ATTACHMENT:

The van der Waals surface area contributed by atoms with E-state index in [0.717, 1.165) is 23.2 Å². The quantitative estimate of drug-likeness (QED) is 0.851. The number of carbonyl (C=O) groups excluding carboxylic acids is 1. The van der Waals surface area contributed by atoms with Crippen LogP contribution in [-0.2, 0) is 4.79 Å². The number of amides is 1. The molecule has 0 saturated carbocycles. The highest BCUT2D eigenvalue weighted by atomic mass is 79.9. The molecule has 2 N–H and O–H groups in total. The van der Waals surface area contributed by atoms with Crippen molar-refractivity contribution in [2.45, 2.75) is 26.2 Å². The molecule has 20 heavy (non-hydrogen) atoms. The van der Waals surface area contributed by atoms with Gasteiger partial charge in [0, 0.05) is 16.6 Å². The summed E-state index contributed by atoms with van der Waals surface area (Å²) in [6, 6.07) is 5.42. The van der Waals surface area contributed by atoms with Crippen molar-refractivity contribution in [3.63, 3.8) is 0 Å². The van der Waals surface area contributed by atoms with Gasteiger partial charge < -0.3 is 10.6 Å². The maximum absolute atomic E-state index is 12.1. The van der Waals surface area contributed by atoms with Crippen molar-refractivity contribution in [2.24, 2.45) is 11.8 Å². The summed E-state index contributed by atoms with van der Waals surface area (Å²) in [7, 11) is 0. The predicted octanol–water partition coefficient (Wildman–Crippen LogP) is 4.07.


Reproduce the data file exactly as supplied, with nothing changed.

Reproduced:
The van der Waals surface area contributed by atoms with E-state index in [0.717, 1.165) is 23.2 Å². The quantitative estimate of drug-likeness (QED) is 0.851. The number of carbonyl (C=O) groups excluding carboxylic acids is 1. The van der Waals surface area contributed by atoms with Crippen LogP contribution in [-0.2, 0) is 4.79 Å². The number of amides is 1. The molecule has 0 saturated carbocycles. The highest BCUT2D eigenvalue weighted by atomic mass is 79.9. The molecule has 2 N–H and O–H groups in total. The van der Waals surface area contributed by atoms with Crippen molar-refractivity contribution in [2.45, 2.75) is 26.2 Å². The molecule has 20 heavy (non-hydrogen) atoms. The van der Waals surface area contributed by atoms with Gasteiger partial charge in [0, 0.05) is 16.6 Å². The summed E-state index contributed by atoms with van der Waals surface area (Å²) in [6, 6.07) is 5.42. The van der Waals surface area contributed by atoms with Crippen molar-refractivity contribution in [3.63, 3.8) is 0 Å². The van der Waals surface area contributed by atoms with Gasteiger partial charge < -0.3 is 10.6 Å². The maximum absolute atomic E-state index is 12.1. The van der Waals surface area contributed by atoms with Crippen molar-refractivity contribution in [2.24, 2.45) is 11.8 Å². The summed E-state index contributed by atoms with van der Waals surface area (Å²) in [7, 11) is 0. The predicted octanol–water partition coefficient (Wildman–Crippen LogP) is 4.07.